Tish Vincent: Sounds like an excellent plan.
JoAnn Hathaway: Now Lea Ann, do you use any type of surveys to monitor client satisfaction?
Lea Ann Sterling: Yes, we do; I have got one right here on my desk. A client satisfaction questionnaire that at the end of a case, we close the case, we send a closing letter and we send a questionnaire with them.
Then another thing that we found is useful, especially with this team approach, and so that we train each other and use our own resource of training each other as we have attorney meetings and we review all of the closed cases. As they are closing, each attorney will present the case that is being closed, the closing letter has been sent to the client, satisfaction questionnaire has been sent and we discuss the case, what happened, what we learned from it, what good briefs might be in our brief bank, and then also the question of what do we wish we had known at the beginning of this case that we know now. So that’s another part of our business model.
I have also added a professional bookkeeper who does our collections work too, but as we have gotten better at getting our money upfront, secured for collection activities aren’t as busy as they were in the beginning, but I found that it was really — I couldn’t afford to not have a professional bookkeeper handling our business side of the practice.
So I have made mistakes along the way, that’s for sure. I have endured the setbacks of losing cases, lean months when I didn’t collect the money, of economic ups and downs, employee misconduct and drama, employee turnover, which I am happy to say now it’s pretty seamless when people come and go, which is not that often, but when they do we have been able to standardize things and institutionalize our knowledge rather than keeping it in the heads of particular employees. So that’s gone more smoothly, but I have had my headaches with that.
And then just the relying on personal relationships instead of professional relationships to get the job done was a mistake that I feel like I have made. Borrowing heavily to maintain my former lifestyle and the lack of accountability and making fear-based decisions have all been mistakes that I feel like I have learned from along the way.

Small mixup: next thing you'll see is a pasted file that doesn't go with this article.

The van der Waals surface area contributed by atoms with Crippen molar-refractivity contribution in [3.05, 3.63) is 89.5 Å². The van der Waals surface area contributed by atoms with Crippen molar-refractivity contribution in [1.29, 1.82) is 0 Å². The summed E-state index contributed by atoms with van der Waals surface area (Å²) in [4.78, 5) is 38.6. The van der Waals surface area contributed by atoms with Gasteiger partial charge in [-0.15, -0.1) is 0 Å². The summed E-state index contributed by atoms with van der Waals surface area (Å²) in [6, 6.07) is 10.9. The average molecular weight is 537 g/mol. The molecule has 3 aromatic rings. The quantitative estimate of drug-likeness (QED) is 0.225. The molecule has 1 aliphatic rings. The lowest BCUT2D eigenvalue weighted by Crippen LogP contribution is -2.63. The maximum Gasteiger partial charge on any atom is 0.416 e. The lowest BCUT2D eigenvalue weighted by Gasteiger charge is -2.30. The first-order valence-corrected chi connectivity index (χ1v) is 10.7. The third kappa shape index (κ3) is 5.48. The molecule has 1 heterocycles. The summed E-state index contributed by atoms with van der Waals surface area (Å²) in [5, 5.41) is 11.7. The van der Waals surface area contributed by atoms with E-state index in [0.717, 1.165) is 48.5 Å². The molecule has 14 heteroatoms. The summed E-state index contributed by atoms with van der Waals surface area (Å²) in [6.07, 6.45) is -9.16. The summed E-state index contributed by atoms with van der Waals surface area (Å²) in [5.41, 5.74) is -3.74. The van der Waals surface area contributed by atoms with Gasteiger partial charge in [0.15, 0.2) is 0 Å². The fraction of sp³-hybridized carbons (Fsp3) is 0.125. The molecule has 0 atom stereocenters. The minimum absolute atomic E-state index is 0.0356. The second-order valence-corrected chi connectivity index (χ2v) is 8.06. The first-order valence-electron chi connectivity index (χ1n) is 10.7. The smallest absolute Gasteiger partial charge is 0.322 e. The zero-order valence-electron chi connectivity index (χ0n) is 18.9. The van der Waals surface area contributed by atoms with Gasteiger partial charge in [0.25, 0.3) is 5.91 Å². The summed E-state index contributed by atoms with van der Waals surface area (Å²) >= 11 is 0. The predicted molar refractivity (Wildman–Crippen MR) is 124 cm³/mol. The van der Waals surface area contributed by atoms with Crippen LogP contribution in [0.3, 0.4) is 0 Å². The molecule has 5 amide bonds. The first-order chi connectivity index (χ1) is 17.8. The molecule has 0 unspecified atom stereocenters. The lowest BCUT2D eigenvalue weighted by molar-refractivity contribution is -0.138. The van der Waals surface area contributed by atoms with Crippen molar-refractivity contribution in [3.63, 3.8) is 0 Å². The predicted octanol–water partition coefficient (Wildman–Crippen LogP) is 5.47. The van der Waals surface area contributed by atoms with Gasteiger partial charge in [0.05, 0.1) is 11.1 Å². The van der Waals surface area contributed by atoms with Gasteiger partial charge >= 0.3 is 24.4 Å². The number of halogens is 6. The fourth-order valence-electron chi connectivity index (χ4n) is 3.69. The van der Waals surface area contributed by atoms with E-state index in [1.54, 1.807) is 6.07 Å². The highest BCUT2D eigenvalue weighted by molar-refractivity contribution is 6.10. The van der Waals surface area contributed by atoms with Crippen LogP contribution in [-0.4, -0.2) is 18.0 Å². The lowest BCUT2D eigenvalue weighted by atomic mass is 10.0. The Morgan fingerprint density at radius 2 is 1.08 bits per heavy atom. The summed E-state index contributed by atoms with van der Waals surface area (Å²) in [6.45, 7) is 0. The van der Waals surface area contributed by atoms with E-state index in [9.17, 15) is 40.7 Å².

JoAnn Hathaway: Well, you have recently had a very good experience. I know when we contacted you to see if you would be available for this podcast, I contacted you and you were in Hawaii. Can you share a little bit about that and how you were able to work from Hawaii while you were on the beach?
Lea Ann Sterling: Well, sure. So now, here’s this journey that you have just heard about. I am 64. I am a widow, a new grandmother and I have people to see across the world. My children live in Chicago, Houston and Hawaii of all places, and so I like to go visit my daughter in Hawaii for as long as I can during the winter and visit her. She moved there 10 years ago, so I have been able to go almost every year for a while.
And from there I am able to work remotely with the team that I have assembled, with the business model that we have created and the technology that we have. I wake up in the morning in Hawaii and log on to my server and start talking to clients and reviewing email. And since we are already set up to have these two cities, Gaylord and Traverse City, it really doesn’t take too much to add Hilo, Hawaii to the mix too and do the same thing from there. I just have to juggle the time zones a lot.
One of the things I am working toward now as I continue to wind down even more is to divide my responsibilities and hopefully though those lead conversion jobs that I have will go on to a future potential partner and I will just keep the management responsibilities for now and that will allow me even greater flexibility to be where in the world I need to be at the time.
Of course, there’s no place better than being right here in Traverse City looking out on West Grand Traverse Bay, but I feel like I have built a business over this time, over this journey and with all these mistakes and all this expert advice, I have built a business that can make the transitions and it can survive without me.
JoAnn Hathaway: That’s very impressive. I think people are going to be very interested in hearing your story.
Tish Vincent: Right. It’s been an inspiration knowing you all these years and I have actually pointed to your article in our Bar Journal many times. So people that are just starting out and are feeling frustrated and overwhelmed, as you had mentioned, do have some hope and they have someone that they can look to and see how you accomplished it from your one small office where you were frustrated to your two firm locations now.
Lea Ann Sterling: One thing I would like to say too is that I think that looking back, a lot of it has to do with letting go and finding the right people to work for you and letting them do their job and not having to make every decision. Sure, I have been burned on that at times before, but overall I think that’s — letting go and eventually letting go of the firm itself and hoping that it can survive and move on.
JoAnn Hathaway: That’s wise. That’s wise.
Tish Vincent: I think that we are nearing the end of our show today.
Lea Ann Sterling: Well, thank you for having me.
JoAnn Hathaway: Yes, Lea Ann, thank you so much for being our guest. And if our guests would like to follow up with you, how can they reach you?
Lea Ann Sterling: At HYPERLINK “mailto:[email protected]”[email protected].
Tish Vincent: Thank you. Well, thank you again for joining us. This has been another edition of the State Bar of Michigan’s On Balance Podcast.
JoAnn Hathaway: I am JoAnn Hathaway.
Tish Vincent: And I am Tish Vincent. Until next time, thank you for listening.